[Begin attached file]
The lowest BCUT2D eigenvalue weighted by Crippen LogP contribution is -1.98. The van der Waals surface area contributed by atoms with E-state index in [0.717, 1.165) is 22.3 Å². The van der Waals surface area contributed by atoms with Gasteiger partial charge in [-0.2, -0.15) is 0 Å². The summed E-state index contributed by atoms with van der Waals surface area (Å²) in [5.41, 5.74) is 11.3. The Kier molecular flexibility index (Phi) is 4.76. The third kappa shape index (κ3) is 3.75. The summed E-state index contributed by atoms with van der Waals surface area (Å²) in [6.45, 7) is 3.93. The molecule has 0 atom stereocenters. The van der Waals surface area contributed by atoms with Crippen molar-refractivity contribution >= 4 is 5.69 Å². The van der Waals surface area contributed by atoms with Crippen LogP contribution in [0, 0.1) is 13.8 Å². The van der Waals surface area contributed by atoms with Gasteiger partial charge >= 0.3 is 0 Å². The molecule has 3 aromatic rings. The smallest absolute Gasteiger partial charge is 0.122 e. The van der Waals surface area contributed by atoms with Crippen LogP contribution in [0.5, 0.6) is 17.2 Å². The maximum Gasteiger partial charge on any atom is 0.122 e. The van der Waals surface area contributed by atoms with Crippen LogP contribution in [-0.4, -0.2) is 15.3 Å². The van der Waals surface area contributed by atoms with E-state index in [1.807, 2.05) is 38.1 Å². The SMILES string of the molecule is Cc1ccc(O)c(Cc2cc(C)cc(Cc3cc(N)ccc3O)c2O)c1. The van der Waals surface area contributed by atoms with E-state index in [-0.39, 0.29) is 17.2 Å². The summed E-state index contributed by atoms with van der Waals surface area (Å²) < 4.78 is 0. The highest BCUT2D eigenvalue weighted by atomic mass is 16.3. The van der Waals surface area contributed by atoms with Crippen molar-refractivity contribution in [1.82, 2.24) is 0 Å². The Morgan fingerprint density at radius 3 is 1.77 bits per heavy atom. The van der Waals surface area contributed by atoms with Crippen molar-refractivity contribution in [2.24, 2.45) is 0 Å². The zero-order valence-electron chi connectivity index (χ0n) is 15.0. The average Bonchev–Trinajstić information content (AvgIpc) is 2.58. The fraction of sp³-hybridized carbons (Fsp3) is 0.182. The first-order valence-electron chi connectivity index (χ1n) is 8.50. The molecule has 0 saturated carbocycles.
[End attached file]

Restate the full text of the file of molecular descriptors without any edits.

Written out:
The lowest BCUT2D eigenvalue weighted by Crippen LogP contribution is -1.98. The van der Waals surface area contributed by atoms with E-state index in [0.717, 1.165) is 22.3 Å². The van der Waals surface area contributed by atoms with Gasteiger partial charge in [-0.2, -0.15) is 0 Å². The summed E-state index contributed by atoms with van der Waals surface area (Å²) in [5.41, 5.74) is 11.3. The Kier molecular flexibility index (Phi) is 4.76. The third kappa shape index (κ3) is 3.75. The summed E-state index contributed by atoms with van der Waals surface area (Å²) in [6.45, 7) is 3.93. The molecule has 0 atom stereocenters. The van der Waals surface area contributed by atoms with Crippen molar-refractivity contribution >= 4 is 5.69 Å². The van der Waals surface area contributed by atoms with Crippen LogP contribution in [0, 0.1) is 13.8 Å². The van der Waals surface area contributed by atoms with Gasteiger partial charge >= 0.3 is 0 Å². The molecule has 3 aromatic rings. The smallest absolute Gasteiger partial charge is 0.122 e. The van der Waals surface area contributed by atoms with Crippen LogP contribution in [0.5, 0.6) is 17.2 Å². The maximum Gasteiger partial charge on any atom is 0.122 e. The van der Waals surface area contributed by atoms with Crippen LogP contribution in [-0.4, -0.2) is 15.3 Å². The van der Waals surface area contributed by atoms with E-state index in [1.807, 2.05) is 38.1 Å². The SMILES string of the molecule is Cc1ccc(O)c(Cc2cc(C)cc(Cc3cc(N)ccc3O)c2O)c1. The van der Waals surface area contributed by atoms with E-state index in [-0.39, 0.29) is 17.2 Å². The summed E-state index contributed by atoms with van der Waals surface area (Å²) < 4.78 is 0. The highest BCUT2D eigenvalue weighted by atomic mass is 16.3. The van der Waals surface area contributed by atoms with Crippen molar-refractivity contribution in [1.82, 2.24) is 0 Å². The Morgan fingerprint density at radius 3 is 1.77 bits per heavy atom. The van der Waals surface area contributed by atoms with Crippen molar-refractivity contribution in [2.24, 2.45) is 0 Å². The zero-order valence-electron chi connectivity index (χ0n) is 15.0. The average Bonchev–Trinajstić information content (AvgIpc) is 2.58. The fraction of sp³-hybridized carbons (Fsp3) is 0.182. The first-order valence-electron chi connectivity index (χ1n) is 8.50. The molecule has 0 saturated carbocycles.